I read a very interesting blog post on a zero-waste site recently regarding failure. More specifically, our tendency to focus on our (perceived) failures instead of celebrating our successes when trying to make changes in our life.
At first glance, adopting a zero-waste lifestyle and learning and incorporating the Alexander Technique into your life may seem like they have absolutely nothing in common. Continue reading “Don’t Let Focus on Failure Get in the Way of Progress”
I have a student who works on the 8th floor of a large office building.
This past summer they were renovating the bathroom on the 8th floor. For several weeks she had to go to the 10th floor to use the restroom.
She decided to take the stairs.
Continue reading “The 10th Floor Bathroom – Story of a Habit”
I have been ballroom dancing for the last 20 years. In fact, that is how I met my husband. We still dance. It’s great exercise, good for your brain (or so they say) and an important part of our relationship. Continue reading “How Are Your Dance Moves?”
The only man I know who behaves sensible is my tailor;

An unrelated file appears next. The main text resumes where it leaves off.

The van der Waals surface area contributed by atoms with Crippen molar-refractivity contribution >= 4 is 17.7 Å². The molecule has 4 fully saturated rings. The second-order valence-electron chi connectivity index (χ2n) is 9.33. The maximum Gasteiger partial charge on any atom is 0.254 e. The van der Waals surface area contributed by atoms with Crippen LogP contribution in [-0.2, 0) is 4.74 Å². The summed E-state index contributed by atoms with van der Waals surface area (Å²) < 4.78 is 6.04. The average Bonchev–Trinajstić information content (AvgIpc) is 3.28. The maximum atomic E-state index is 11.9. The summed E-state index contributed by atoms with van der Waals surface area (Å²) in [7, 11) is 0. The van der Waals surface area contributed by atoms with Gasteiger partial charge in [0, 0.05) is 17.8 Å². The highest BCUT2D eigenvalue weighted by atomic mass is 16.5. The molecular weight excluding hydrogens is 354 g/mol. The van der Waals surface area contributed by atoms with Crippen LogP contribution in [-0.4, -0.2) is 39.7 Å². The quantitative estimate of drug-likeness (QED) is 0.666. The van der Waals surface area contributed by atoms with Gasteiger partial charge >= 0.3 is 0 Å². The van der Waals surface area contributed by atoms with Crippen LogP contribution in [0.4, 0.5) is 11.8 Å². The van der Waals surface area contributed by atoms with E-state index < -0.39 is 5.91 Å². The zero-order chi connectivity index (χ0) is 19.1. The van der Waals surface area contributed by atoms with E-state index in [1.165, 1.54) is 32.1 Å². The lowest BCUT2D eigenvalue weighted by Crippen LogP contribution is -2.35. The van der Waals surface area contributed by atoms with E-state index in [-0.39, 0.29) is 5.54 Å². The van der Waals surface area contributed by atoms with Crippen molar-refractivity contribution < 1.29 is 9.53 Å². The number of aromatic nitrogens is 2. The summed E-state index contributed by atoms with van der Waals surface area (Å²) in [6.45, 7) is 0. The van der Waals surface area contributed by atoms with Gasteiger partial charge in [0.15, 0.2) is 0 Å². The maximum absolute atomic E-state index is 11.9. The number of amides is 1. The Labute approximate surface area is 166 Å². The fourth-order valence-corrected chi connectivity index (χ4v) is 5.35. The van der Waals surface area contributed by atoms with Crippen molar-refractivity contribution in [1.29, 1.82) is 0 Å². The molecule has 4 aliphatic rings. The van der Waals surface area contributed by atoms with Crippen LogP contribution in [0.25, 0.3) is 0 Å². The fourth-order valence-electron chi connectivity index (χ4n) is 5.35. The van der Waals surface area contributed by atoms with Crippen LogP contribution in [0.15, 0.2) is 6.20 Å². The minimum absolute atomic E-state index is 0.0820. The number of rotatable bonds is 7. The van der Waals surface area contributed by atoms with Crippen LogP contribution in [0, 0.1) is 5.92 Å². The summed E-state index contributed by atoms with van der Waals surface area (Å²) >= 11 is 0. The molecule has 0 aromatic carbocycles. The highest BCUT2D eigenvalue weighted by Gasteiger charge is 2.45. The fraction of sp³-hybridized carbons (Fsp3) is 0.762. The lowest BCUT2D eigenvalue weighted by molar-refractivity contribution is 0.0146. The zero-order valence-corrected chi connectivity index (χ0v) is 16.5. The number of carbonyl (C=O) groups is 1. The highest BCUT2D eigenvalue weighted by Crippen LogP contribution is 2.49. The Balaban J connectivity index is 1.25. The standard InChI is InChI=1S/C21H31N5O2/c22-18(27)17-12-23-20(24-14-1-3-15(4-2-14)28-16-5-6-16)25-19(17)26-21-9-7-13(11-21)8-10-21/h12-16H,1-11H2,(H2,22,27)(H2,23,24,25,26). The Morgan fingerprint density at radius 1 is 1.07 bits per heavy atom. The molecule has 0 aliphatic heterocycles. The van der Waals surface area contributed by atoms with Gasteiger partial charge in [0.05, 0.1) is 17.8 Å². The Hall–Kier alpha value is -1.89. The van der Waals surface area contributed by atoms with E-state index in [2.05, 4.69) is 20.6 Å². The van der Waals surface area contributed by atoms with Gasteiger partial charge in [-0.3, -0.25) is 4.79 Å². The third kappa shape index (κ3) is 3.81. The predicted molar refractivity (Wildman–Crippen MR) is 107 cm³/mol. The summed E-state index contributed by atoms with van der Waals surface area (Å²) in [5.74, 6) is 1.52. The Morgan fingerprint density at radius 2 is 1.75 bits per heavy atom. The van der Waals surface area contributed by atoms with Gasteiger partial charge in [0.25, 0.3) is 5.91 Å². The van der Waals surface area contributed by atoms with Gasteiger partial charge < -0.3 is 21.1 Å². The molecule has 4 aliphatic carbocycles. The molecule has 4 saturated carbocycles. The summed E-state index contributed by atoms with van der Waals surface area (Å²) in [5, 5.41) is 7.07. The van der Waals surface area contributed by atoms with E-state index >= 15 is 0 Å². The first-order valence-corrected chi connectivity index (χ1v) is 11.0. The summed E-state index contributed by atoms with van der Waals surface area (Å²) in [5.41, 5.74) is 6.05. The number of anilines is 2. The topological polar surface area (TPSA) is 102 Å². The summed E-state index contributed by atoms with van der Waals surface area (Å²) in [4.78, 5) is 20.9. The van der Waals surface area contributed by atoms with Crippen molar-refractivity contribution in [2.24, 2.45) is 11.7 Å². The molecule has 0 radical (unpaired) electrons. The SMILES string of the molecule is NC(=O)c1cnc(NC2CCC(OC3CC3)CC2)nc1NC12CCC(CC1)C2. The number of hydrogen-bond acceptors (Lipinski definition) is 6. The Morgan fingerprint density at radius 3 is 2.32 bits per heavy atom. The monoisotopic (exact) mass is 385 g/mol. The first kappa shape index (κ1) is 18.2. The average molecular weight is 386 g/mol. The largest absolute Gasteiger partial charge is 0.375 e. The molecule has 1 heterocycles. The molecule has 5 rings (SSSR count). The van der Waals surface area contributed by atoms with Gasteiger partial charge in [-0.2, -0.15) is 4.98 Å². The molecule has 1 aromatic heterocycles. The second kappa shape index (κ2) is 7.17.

he takes my measurements anew each time he sees me.
The rest go on with their old measurements and expect me to fit them.
George Bernard Shaw
I was talking to a fellow swimmer in the hot tub at my local Y this week.
I run into this guy in the pool from time to time and we often chat about various things. He knows that I teach the Alexander Technique but we haven’t talked that much about it.
This week however, he was particularly curious about the Alexander Technique. He asked me, “after enough training is it just on autopilot? Do you automatically adopt proper alignment and stand up straight?” Continue reading “The Sensible Tailor”
I was talking with a student during her lesson the other day. She was lamenting the fact that she often noticed herself slumped forward toward her computer. She wanted to know how to stop herself from doing that.
I started by asking her a bunch of questions about her office setup. Turns out she had an adjustable height desk.
Great! I said.
My standard follow up question when I find out that a student has an adjustable height desk is:
How easy is it to adjust?
All she had to do was push a button and it went up and down. She could stop it anywhere along the way.
Fantastic! I replied.
My next question was:
So, how often do you push the button and adjust the desk during a typical day?
Probably once during the day, she said.
I get absorbed in my work and I forget that I can push the button, she sheepishly explained.
And this is the crux of the problem.
You can have the most wonderful equipment in the world, an office outfitted to allow you to work in a myriad of different positions, to move throughout your workday. But none of it matters if you don’t choose to change your behavior. Continue reading “Push the Button”